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CIndy Brown, Smithsonian Gardens Manager of Collections, Education and Access and Education

October 13: Growing Underground – How to Grow Root Vegetables

Speaker: Cindy Brown, Horticulturist, Educator, Smithsonian Gardens 

From carrots to beets, parsnips to radishes, and everything in between, let’s look at the garden’s buried treasures; an up-close view of our underground edibles. Root vegetables have a place in every size garden, even containers. They take up little garden space and with a bit of planning they can be harvested throughout the winter.  Cindy will guide us through the process of selecting, planting and growing various root crops to fill your larders or pantries.  

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Made in the Shade: Creating Dynamic Shade Gardens Presenter, Sylvia Schmeichel

October 20: Winter Garden Maintenance for Wildlife Friendly Habitats 

Speaker: Sylvia Schmeichel, Horticulturist, Smithsonian Gardens 

Not looking forward to raking up all those leaves this Fall? You are in luck! Join us as we share why it’s good to pause on those garden chores, relax and enjoy the bones of your garden. Learn our pro tips for supporting pollinators and other wildlife through the winter months. 
Sylvia Schmeichel is a Horticulturist at Smithsonian Gardens and manages the gardens surrounding the National Museum of Natural History.

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The Wild Senna (Senna marilandica) is a wonder native plant with nectar-providing pea-like flowers and is a host plant for sulfur butterflies in the summer.

October 27: Natives Plant Alternatives to Replace Invasives in Your Garden  

Speaker: Alex Dencker, Horticulturist, Smithsonian Gardens 

Many commonly used garden plants imported to North America have escaped into once pristine natural areas.  After becoming a monoculture these species drive out the native species, thereby degrading the ecosystem and lowering species diversity.  Alex Dencker will discuss some problematic plants, highlight the damage they’ve done and continue to do to our natural areas, and offer native plant alternatives to replace the invasive you may be surprised to learn you have in your garden.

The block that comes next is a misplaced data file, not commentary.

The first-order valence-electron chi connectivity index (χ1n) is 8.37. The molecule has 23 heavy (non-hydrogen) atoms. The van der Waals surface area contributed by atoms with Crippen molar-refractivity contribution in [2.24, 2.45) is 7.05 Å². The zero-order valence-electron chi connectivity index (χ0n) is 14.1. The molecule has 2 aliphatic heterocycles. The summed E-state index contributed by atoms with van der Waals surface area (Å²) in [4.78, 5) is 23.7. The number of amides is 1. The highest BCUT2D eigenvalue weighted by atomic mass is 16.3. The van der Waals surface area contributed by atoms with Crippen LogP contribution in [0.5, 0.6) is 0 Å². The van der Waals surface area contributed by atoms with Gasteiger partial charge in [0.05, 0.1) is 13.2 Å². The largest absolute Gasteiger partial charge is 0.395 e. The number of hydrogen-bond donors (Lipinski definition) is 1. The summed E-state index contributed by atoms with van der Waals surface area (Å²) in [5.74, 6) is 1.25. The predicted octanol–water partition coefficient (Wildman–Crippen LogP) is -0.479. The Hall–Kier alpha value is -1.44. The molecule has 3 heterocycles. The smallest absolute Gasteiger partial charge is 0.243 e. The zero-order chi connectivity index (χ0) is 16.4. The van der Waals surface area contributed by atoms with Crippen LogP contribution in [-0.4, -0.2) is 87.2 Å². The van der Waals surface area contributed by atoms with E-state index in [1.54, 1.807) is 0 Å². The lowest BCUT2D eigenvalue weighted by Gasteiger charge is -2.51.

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November 10: Creating Hypnotizing Horticultural Displays 

Speakers: Scott Scarfone and Janet Draper 

Reducing the elements of planting design to the simplest and most basic of design principles can be a powerful approach to creating bold and powerful planting compositions. Powerful plantings respond to our emotions because of their striking application of color, form, texture or placement. Successful compositions are complex in their simplicity and unusual in their context – which presents as exotic or visually arresting. Learning how to recognize and boil down elements of design to its essence is key to success. Power plantings are, thus, those plants that when plants are placed either individually or in grouped combinations stand out from the surrounding landscape. It is their distinctive and prominent characteristics, differing from feel of the surrounding landscape, that capture people’s attention. Under the tenants of the most basic of design principles and philosophies, careful plant selection and strategically placed plants with contrasting combinations can create stunning visual displays. This presentation will explore principles and approaches for creating hypnotic plantings through review of well-designed examples. Imagery will categorized and form the basis of discussions on various techniques that may use employed to create power plantings. Examples of hypnotic powerful plantings from around the globe will be used to illustrate key techniques.

Scott Scarfone is a landscape architect and horticulturist with 30+ years of experience having practiced on a broad range of project types – most notably having designed projects for 21 public gardens across the US and Canada.

Janet Draper is the lead Horticulturist at Smithsonian Gardens’ Mary Livingston Ripley Garden in Washington DC.